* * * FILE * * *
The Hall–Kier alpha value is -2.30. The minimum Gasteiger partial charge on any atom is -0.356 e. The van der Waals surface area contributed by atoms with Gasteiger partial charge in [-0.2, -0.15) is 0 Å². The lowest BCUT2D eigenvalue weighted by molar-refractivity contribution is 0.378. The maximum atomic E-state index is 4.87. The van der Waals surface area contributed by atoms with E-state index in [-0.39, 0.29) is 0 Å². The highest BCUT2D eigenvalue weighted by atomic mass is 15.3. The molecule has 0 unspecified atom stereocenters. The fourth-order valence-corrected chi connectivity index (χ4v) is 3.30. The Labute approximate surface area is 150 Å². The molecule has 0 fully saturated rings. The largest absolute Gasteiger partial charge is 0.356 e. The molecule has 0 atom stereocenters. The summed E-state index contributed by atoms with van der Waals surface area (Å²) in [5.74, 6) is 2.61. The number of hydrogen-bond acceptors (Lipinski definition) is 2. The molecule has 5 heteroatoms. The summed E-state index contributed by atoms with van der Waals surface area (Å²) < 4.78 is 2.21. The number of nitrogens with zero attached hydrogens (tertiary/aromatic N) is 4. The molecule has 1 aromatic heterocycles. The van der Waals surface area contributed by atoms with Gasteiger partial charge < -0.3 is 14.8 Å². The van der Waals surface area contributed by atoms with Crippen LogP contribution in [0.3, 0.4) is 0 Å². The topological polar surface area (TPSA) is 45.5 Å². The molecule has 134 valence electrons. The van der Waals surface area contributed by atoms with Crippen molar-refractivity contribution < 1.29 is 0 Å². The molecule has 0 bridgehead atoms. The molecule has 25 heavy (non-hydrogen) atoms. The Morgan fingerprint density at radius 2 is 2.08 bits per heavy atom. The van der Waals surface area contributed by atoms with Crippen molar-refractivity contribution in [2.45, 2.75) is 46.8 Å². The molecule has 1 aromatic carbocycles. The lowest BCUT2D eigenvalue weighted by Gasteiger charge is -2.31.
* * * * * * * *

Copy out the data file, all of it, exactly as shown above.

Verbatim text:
The Hall–Kier alpha value is -2.30. The minimum Gasteiger partial charge on any atom is -0.356 e. The van der Waals surface area contributed by atoms with Gasteiger partial charge in [-0.2, -0.15) is 0 Å². The lowest BCUT2D eigenvalue weighted by molar-refractivity contribution is 0.378. The maximum atomic E-state index is 4.87. The van der Waals surface area contributed by atoms with E-state index in [-0.39, 0.29) is 0 Å². The highest BCUT2D eigenvalue weighted by atomic mass is 15.3. The molecule has 0 unspecified atom stereocenters. The fourth-order valence-corrected chi connectivity index (χ4v) is 3.30. The Labute approximate surface area is 150 Å². The molecule has 0 fully saturated rings. The largest absolute Gasteiger partial charge is 0.356 e. The molecule has 0 atom stereocenters. The summed E-state index contributed by atoms with van der Waals surface area (Å²) in [5.74, 6) is 2.61. The number of hydrogen-bond acceptors (Lipinski definition) is 2. The molecule has 5 heteroatoms. The summed E-state index contributed by atoms with van der Waals surface area (Å²) < 4.78 is 2.21. The number of nitrogens with zero attached hydrogens (tertiary/aromatic N) is 4. The molecule has 1 aromatic heterocycles. The van der Waals surface area contributed by atoms with Gasteiger partial charge < -0.3 is 14.8 Å². The van der Waals surface area contributed by atoms with Crippen LogP contribution in [0.3, 0.4) is 0 Å². The topological polar surface area (TPSA) is 45.5 Å². The molecule has 134 valence electrons. The van der Waals surface area contributed by atoms with Crippen molar-refractivity contribution < 1.29 is 0 Å². The molecule has 0 bridgehead atoms. The molecule has 25 heavy (non-hydrogen) atoms. The Morgan fingerprint density at radius 2 is 2.08 bits per heavy atom. The van der Waals surface area contributed by atoms with Crippen molar-refractivity contribution in [2.45, 2.75) is 46.8 Å². The molecule has 1 aromatic carbocycles. The lowest BCUT2D eigenvalue weighted by Gasteiger charge is -2.31.